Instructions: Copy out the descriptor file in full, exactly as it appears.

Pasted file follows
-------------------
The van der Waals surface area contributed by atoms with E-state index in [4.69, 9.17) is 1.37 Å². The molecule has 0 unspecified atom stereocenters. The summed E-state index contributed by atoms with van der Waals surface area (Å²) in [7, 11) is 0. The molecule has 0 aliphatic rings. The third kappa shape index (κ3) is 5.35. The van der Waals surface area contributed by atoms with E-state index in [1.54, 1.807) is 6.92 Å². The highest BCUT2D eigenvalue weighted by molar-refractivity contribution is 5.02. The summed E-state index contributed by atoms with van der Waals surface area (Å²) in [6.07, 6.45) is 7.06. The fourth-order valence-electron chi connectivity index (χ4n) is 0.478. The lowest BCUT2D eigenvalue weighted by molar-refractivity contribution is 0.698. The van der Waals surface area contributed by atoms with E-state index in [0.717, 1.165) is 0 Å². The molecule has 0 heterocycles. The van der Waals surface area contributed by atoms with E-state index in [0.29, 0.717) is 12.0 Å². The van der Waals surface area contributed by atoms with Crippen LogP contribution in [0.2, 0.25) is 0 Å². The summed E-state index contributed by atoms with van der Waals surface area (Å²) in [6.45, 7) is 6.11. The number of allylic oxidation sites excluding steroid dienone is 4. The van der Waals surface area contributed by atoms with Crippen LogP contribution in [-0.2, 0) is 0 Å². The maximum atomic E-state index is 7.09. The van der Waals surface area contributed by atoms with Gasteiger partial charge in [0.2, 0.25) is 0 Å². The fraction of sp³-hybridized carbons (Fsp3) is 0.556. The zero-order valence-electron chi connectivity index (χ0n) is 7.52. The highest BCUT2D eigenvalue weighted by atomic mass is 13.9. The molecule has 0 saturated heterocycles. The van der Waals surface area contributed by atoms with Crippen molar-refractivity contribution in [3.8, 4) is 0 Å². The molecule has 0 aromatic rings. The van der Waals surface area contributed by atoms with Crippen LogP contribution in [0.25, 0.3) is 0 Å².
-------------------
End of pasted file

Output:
The van der Waals surface area contributed by atoms with E-state index in [4.69, 9.17) is 1.37 Å². The molecule has 0 unspecified atom stereocenters. The summed E-state index contributed by atoms with van der Waals surface area (Å²) in [7, 11) is 0. The molecule has 0 aliphatic rings. The third kappa shape index (κ3) is 5.35. The van der Waals surface area contributed by atoms with E-state index in [1.54, 1.807) is 6.92 Å². The highest BCUT2D eigenvalue weighted by molar-refractivity contribution is 5.02. The summed E-state index contributed by atoms with van der Waals surface area (Å²) in [6.07, 6.45) is 7.06. The fourth-order valence-electron chi connectivity index (χ4n) is 0.478. The lowest BCUT2D eigenvalue weighted by molar-refractivity contribution is 0.698. The van der Waals surface area contributed by atoms with E-state index in [0.717, 1.165) is 0 Å². The molecule has 0 heterocycles. The van der Waals surface area contributed by atoms with E-state index in [0.29, 0.717) is 12.0 Å². The van der Waals surface area contributed by atoms with Crippen LogP contribution in [0.2, 0.25) is 0 Å². The summed E-state index contributed by atoms with van der Waals surface area (Å²) in [6.45, 7) is 6.11. The number of allylic oxidation sites excluding steroid dienone is 4. The van der Waals surface area contributed by atoms with Crippen LogP contribution in [-0.2, 0) is 0 Å². The maximum atomic E-state index is 7.09. The van der Waals surface area contributed by atoms with Gasteiger partial charge in [0.2, 0.25) is 0 Å². The fraction of sp³-hybridized carbons (Fsp3) is 0.556. The zero-order valence-electron chi connectivity index (χ0n) is 7.52. The highest BCUT2D eigenvalue weighted by atomic mass is 13.9. The molecule has 0 saturated heterocycles. The van der Waals surface area contributed by atoms with Crippen molar-refractivity contribution in [3.8, 4) is 0 Å². The molecule has 0 aromatic rings. The van der Waals surface area contributed by atoms with Crippen LogP contribution in [0.25, 0.3) is 0 Å².